YA Dystopia Book Reviews

A Single Stone

A Single Stone follows a girl named Jena, the leader of a special line of girls that travel deep into the mountain in search of mica, a mineral that they use as a light source as well as to keep their homes warm through harsh winters. The mica is strictly rationed and can be the difference between life and death for some families.

The book’s strength was in its setting and the author’s use of language to create a village that felt real. The characters were all decently written and I found myself caring about the girls in the line. Their descent into the mountain had a feel of mystery to it, as if they were returning to nature. The village is enclosed in a valley surrounded by mountain. Food and other necessities are scarce, winters are rough, and the village felt just as claustrophobic as the crevices in the mountain. I really enjoyed the atmosphere created in this novel and was drawn into the story immediately.

I was horrified to learn about the way of life in the village and the lengths that they went to maintain the line. The village worshiped the mountain and the natural world, yet the way they measured and schemed ways to obtain smaller and smaller children was a subversion of nature. I felt anxious and even a little outraged as Jena uncovered the Mothers’ secrets. Then as the mystery began to unravel well… It all got dropped. Nothing ever actually comes of that story line, which was sort of disappointing. In fact the entire second half of the novel was sort of a let down. Sure, I got the sort of ending I wanted. The twist about Jena’s past can be guessed long before the big reveal, and I don’t know. The story just sort of fell flat, which is a shame because it held so much promise.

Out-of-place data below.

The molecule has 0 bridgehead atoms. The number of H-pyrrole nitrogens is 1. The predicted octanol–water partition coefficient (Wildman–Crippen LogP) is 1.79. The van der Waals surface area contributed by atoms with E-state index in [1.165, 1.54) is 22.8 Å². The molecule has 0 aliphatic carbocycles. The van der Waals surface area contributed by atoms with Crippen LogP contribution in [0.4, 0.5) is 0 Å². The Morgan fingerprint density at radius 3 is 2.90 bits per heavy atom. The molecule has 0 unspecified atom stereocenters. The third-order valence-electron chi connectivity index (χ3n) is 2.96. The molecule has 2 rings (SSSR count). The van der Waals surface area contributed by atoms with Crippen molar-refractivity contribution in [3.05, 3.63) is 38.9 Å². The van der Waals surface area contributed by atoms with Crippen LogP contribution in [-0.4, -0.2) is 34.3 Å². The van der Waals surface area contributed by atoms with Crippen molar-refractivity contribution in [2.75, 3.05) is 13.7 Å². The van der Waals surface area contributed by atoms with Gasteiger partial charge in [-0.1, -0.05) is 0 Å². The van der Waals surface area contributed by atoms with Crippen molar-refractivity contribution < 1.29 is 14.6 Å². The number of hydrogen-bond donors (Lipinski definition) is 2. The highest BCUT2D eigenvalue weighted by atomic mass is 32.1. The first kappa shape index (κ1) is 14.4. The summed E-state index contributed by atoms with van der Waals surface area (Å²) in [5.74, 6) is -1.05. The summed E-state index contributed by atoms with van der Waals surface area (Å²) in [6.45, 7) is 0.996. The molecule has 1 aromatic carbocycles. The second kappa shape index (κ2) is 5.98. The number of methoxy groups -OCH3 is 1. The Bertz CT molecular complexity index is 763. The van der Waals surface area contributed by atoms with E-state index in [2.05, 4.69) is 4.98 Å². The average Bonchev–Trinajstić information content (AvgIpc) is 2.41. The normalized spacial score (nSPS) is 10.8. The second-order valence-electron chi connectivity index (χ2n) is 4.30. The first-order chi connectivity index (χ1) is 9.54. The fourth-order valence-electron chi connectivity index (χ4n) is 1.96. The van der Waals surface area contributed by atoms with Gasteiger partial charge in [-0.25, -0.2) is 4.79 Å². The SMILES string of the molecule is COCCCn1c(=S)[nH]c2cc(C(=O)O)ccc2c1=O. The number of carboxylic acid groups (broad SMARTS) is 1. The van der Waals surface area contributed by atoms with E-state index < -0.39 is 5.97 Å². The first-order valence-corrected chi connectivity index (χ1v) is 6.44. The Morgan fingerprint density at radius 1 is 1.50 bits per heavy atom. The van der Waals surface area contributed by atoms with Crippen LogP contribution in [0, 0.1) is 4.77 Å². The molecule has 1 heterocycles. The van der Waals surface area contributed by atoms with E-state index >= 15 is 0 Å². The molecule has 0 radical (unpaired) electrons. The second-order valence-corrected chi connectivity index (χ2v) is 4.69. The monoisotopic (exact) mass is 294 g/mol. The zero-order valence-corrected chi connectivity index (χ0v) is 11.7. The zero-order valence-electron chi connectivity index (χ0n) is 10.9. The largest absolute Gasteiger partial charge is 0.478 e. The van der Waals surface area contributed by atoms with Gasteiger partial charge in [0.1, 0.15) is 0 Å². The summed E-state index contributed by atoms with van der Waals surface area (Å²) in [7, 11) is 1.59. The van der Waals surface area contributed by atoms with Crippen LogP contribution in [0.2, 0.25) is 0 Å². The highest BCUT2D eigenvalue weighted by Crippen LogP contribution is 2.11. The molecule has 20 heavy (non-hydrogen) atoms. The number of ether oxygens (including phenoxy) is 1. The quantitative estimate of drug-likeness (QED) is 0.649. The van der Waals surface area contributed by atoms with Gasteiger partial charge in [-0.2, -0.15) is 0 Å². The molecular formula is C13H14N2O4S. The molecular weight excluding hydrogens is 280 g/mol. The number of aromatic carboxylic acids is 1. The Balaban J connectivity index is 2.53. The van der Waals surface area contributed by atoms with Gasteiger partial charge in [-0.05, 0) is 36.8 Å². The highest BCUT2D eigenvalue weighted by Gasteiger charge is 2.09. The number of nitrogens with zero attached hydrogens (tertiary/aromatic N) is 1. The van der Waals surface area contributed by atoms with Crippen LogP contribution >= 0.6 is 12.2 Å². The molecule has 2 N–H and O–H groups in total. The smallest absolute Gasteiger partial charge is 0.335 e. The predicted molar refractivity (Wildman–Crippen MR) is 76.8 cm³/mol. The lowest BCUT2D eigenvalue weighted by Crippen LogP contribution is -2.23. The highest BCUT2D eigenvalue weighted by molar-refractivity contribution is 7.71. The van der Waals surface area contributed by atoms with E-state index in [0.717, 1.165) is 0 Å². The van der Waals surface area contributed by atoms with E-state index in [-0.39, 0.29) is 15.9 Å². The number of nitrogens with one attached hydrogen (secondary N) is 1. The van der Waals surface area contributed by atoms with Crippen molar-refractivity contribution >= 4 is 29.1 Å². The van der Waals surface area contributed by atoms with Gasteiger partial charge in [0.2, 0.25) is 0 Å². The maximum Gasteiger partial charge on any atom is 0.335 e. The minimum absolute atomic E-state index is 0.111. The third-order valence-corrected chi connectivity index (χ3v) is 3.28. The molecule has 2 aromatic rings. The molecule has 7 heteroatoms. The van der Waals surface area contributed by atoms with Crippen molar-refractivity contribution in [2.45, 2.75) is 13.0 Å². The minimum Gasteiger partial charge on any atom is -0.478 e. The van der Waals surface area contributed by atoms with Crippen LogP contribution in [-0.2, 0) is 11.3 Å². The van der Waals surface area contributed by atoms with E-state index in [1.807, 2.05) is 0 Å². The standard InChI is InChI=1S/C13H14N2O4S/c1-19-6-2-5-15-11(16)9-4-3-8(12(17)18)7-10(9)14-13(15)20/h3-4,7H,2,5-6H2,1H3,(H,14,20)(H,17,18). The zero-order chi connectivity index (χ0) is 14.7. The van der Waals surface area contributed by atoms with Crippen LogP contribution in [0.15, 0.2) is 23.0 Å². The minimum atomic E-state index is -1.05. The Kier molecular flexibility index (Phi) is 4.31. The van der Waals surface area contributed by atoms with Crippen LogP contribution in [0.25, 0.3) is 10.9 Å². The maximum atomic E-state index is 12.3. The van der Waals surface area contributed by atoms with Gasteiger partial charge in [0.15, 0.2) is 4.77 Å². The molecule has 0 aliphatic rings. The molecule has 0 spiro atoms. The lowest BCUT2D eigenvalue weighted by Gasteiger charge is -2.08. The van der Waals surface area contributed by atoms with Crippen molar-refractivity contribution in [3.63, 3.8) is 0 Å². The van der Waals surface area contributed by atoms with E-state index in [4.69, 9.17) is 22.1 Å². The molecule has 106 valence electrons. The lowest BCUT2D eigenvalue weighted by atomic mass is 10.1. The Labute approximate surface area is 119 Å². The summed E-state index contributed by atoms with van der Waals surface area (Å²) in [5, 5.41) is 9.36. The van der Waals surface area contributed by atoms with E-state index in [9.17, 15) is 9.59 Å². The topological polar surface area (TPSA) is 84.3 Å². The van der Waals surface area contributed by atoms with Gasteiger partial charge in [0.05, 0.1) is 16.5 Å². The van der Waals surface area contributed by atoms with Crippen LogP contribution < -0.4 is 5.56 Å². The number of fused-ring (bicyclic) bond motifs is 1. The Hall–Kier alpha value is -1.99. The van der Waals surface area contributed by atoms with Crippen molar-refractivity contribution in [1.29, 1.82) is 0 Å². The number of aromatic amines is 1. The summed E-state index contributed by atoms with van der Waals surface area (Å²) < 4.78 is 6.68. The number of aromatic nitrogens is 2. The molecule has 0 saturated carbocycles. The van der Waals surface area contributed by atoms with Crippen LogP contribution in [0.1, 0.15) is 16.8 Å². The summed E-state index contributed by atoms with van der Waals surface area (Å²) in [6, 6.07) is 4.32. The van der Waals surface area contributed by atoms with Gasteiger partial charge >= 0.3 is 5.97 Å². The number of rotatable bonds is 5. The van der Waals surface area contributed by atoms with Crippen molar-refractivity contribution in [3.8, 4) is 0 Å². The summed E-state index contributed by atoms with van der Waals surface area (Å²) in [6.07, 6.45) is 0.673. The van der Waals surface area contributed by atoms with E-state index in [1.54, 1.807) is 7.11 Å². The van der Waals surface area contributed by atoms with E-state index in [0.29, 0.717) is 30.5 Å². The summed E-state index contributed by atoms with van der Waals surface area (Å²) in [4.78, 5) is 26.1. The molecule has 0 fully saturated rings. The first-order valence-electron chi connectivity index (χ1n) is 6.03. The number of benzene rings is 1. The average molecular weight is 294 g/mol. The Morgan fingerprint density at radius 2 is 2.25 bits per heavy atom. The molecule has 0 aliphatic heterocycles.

“A boy was simply another mouth to feed, another body to keep warm during the winter. A boy might wield an axe or trap a bird. He might mend a roof or skin a rabbit. Such things were useful; there was no denying it. But a daughter? A daughter could do those too, and much more besides.”

In terms of the writing itself, the narration shifted back and fourth between Jena in the present day, Jena’s past, and also to a mysterious girl named Lia. It was a little confusing at first, since we know nothing about who Lia is, where she’s from, or even if she is from the same time period. Lia’s side of the story adds some mystery, though switching back and fourth between narrators and time lines was a little bit disjointing. The reasoning for the constant jumps in narration boils down to the author using the tried and true tactic of withholding information from the reader. We get glimpses of Lia or a memory from Jena’s past that eventually add up to something big in the end, but until then it’s nothing more but little scraps which can be frustrating for a reader.

I’ve also been wondering still about the plausibility of certain elements in the story, which also ruins things a bit I know. I just can’t help but wonder, how much light and warmth can mica actually provide? I’ve found some information about some variations of mica glowing and used for insulation but the book is vague about how it is actually used for heat. The village takes great measures to make sure that mica is never near fire because it is highly flammable and would burn out too quickly, but everything that I’ve read about mica is that it is actually fireproof and can withstand very high temperatures. Everything in the book relies on the mica harvest, even more important than food, and it just seemed so unusual to me.

Even though the mica plot line is a little bit shaky and the ending was rushed and too convenient, I can forgive it because it was genuinely an entertaining and engaging read.



Title: A Single Stone
Author: Meg McKinlay
Publisher: Candlewick Press
Publication Date: May 1, 2015
Pages: 272
Format: Ebook
Source: NetGalley
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Synopsis
Every girl dreams of being part of the line—the chosen seven who tunnel deep into the mountain to find the harvest. No work is more important.

Jena is the leader of the line—strong, respected, reliable. And—as all girls must be—she is small; years of training have seen to that. It is not always easy but it is the way of things. And so a girl must wrap her limbs, lie still, deny herself a second bowl of stew. Or a first.

But what happens when one tiny discovery makes Jena question the world she knows? What happens when moving a single stone changes everything?

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